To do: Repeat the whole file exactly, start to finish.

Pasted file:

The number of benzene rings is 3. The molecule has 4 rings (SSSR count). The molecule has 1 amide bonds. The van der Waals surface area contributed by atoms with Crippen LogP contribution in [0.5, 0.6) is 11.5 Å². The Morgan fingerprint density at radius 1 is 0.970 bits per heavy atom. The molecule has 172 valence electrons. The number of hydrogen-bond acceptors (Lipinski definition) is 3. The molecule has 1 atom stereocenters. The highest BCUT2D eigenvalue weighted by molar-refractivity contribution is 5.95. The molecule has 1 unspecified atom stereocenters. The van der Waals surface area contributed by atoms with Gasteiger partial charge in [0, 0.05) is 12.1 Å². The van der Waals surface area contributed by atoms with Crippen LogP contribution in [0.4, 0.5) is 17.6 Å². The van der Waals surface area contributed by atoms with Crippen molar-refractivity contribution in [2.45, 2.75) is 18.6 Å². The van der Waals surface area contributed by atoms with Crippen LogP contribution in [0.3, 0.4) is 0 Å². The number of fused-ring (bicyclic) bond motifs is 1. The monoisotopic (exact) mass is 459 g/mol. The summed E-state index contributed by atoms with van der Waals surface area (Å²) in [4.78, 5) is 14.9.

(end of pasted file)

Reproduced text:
The number of benzene rings is 3. The molecule has 4 rings (SSSR count). The molecule has 1 amide bonds. The van der Waals surface area contributed by atoms with Crippen LogP contribution in [0.5, 0.6) is 11.5 Å². The Morgan fingerprint density at radius 1 is 0.970 bits per heavy atom. The molecule has 172 valence electrons. The number of hydrogen-bond acceptors (Lipinski definition) is 3. The molecule has 1 atom stereocenters. The highest BCUT2D eigenvalue weighted by molar-refractivity contribution is 5.95. The molecule has 1 unspecified atom stereocenters. The van der Waals surface area contributed by atoms with Gasteiger partial charge in [0, 0.05) is 12.1 Å². The van der Waals surface area contributed by atoms with Crippen LogP contribution in [0.4, 0.5) is 17.6 Å². The van der Waals surface area contributed by atoms with Crippen molar-refractivity contribution in [2.45, 2.75) is 18.6 Å². The van der Waals surface area contributed by atoms with Crippen LogP contribution in [0.3, 0.4) is 0 Å². The number of fused-ring (bicyclic) bond motifs is 1. The monoisotopic (exact) mass is 459 g/mol. The summed E-state index contributed by atoms with van der Waals surface area (Å²) in [4.78, 5) is 14.9.